A tenant wants to know what he can do about his verbal lease agreement, which he entered into in 2015, being disputed.
He says the property owner suffers from Alzheimer’s and therefore her daughter acted on her behalf.
The initial agreement was for the period from late-2015 to mid-2019 and rental was to be paid monthly. The reader paid an amount equal to two months’ rental as a deposit.
The daughter has now passed away and an attorney, acting on behalf of the owner, apparently instructed by her son, is disputing the validity of the lease.
In short, he is being asked to vacate the property.
See the reader’s question here.
The reader sub-lets a smaller property situated on the leased land to a third party and this arrangement is also being disputed.
The attorney advises that the rental paid by the sub-tenant is to be doubled with the money presumably to be paid to the owner and not the reader.
The authority of the son, now seemingly representing the estate of the owner, has not been addressed.
A lease agreement does not have to be in writing to be valid.
As long as certain valid elements have been agreed upon there is a contract between the parties.
These elements pertain to the identity of the parties and the property to be let, the term and the rental amount agreed upon.
Of course, in the event of a dispute between the parties, a verbal arrangement is much more difficult to prove.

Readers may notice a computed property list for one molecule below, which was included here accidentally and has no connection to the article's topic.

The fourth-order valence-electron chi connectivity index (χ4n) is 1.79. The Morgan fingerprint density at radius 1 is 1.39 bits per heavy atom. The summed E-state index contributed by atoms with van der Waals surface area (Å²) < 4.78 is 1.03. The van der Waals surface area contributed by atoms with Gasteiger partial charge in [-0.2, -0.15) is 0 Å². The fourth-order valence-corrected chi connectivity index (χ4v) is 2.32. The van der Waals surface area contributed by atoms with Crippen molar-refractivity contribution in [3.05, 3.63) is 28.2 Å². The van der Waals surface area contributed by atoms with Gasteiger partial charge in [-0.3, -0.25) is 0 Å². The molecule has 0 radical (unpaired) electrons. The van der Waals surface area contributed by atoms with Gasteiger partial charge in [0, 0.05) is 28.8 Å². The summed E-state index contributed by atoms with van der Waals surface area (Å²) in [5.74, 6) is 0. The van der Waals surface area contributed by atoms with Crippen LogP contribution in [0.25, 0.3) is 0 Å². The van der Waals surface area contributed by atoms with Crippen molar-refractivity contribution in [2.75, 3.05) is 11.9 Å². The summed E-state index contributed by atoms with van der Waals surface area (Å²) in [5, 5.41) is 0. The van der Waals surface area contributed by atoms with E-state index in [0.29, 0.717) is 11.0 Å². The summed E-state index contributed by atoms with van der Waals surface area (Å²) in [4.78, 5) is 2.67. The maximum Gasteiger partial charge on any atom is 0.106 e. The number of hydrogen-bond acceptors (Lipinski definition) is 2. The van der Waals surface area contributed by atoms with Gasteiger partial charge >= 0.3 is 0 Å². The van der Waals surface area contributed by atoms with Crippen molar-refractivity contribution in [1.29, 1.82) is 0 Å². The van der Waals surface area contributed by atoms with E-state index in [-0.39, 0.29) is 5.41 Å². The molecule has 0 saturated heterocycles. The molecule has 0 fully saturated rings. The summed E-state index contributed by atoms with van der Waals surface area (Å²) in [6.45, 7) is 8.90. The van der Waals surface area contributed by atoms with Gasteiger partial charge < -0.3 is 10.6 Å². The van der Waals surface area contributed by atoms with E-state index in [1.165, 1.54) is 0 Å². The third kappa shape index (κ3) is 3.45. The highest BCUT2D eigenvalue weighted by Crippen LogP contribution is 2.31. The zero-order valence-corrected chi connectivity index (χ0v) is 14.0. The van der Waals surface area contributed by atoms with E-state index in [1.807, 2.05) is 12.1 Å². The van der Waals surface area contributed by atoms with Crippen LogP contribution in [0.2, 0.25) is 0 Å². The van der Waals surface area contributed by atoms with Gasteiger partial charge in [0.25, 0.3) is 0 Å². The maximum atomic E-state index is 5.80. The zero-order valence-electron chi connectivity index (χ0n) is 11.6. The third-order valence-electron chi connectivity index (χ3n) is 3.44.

However, it should be noted that under the Rental Housing Act the landlord is required to reduce the lease to writing.
In the reader’s instance there are a few aspects to be concerned about.
The first and most obvious is that the daughter, who allegedly represented her mother, has now passed away, which prevents him from seeking her confirmation as to the validity of the lease.
The other issue is whether she had the correct authority to represent her mother.
It is the reader who has indicated that the property owner suffers from Alzheimer’s.
He does not mention on what basis the daughter represented her mother and whether she had ever been appointed as a curator or administrator in respect of her mother’s estate.
Had the daughter acted on a power of attorney, it is important to keep in mind that such an authority is only valid for as long as the principal (the mother) is competent to act for herself.
At any time that the mother had become incapable of acting on her own behalf and therefore lost contractual capacity, the power of attorney would have automatically lapsed.
Again, this may be difficult to prove after the daughter’s death.
Practically, if the owner feels the tenant unlawfully inhabits the property, she or her representative would be entitled to start eviction proceedings in terms of the Prevention of Illegal Eviction from and Unlawful Occupation of Land Act.
The act requires special consideration be given to, inter alia, the rights of elderly tenants (the reader is 70 years old) and sets out the procedure to be followed in the event of an alleged unlawful occupation.
The reader will then have an opportunity to present evidence as to why the occupation of the property is not unlawful.
The importance of having a lease agreement that properly sets out the terms between the landlord and tenant cannot be stressed enough.
The authority of the landlord or the person acting on behalf of the landlord is equally important.
In the majority of instances, such aspects may not result in any dispute or abbreviation of tenancy, but even a slight possibility should be enough of a motivator.
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